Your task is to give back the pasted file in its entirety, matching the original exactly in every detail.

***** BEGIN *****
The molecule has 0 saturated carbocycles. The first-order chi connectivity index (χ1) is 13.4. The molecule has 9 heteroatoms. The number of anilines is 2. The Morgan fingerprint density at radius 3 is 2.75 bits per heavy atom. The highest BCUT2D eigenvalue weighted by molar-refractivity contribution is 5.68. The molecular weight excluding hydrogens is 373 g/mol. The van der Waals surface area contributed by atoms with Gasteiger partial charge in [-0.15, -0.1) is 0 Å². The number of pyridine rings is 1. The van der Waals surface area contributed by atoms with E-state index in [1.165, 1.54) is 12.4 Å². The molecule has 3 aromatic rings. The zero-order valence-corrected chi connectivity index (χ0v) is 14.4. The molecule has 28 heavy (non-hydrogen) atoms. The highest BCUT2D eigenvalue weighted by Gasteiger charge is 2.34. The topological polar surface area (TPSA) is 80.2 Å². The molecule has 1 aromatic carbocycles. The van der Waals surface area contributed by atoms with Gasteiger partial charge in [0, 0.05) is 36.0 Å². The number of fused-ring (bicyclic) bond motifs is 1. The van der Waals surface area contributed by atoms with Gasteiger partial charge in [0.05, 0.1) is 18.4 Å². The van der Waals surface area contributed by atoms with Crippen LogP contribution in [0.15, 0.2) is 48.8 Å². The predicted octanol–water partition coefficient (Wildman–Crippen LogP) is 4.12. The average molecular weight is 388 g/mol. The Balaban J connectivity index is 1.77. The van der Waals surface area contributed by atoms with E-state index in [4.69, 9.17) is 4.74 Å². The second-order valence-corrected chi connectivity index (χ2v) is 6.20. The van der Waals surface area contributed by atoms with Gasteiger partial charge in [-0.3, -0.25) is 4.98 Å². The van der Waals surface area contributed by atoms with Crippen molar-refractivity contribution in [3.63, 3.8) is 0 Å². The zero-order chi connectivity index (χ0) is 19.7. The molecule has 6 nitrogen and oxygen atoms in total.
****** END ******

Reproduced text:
The molecule has 0 saturated carbocycles. The first-order chi connectivity index (χ1) is 13.4. The molecule has 9 heteroatoms. The number of anilines is 2. The Morgan fingerprint density at radius 3 is 2.75 bits per heavy atom. The highest BCUT2D eigenvalue weighted by molar-refractivity contribution is 5.68. The molecular weight excluding hydrogens is 373 g/mol. The van der Waals surface area contributed by atoms with Gasteiger partial charge in [-0.15, -0.1) is 0 Å². The number of pyridine rings is 1. The van der Waals surface area contributed by atoms with E-state index in [1.165, 1.54) is 12.4 Å². The molecule has 3 aromatic rings. The zero-order valence-corrected chi connectivity index (χ0v) is 14.4. The molecule has 28 heavy (non-hydrogen) atoms. The highest BCUT2D eigenvalue weighted by Gasteiger charge is 2.34. The topological polar surface area (TPSA) is 80.2 Å². The molecule has 1 aromatic carbocycles. The van der Waals surface area contributed by atoms with Gasteiger partial charge in [0, 0.05) is 36.0 Å². The number of fused-ring (bicyclic) bond motifs is 1. The van der Waals surface area contributed by atoms with Gasteiger partial charge in [0.05, 0.1) is 18.4 Å². The van der Waals surface area contributed by atoms with Crippen LogP contribution in [0.15, 0.2) is 48.8 Å². The predicted octanol–water partition coefficient (Wildman–Crippen LogP) is 4.12. The average molecular weight is 388 g/mol. The Balaban J connectivity index is 1.77. The van der Waals surface area contributed by atoms with E-state index in [4.69, 9.17) is 4.74 Å². The second-order valence-corrected chi connectivity index (χ2v) is 6.20. The van der Waals surface area contributed by atoms with Gasteiger partial charge in [-0.3, -0.25) is 4.98 Å². The van der Waals surface area contributed by atoms with Crippen molar-refractivity contribution in [3.63, 3.8) is 0 Å². The zero-order chi connectivity index (χ0) is 19.7. The molecule has 6 nitrogen and oxygen atoms in total.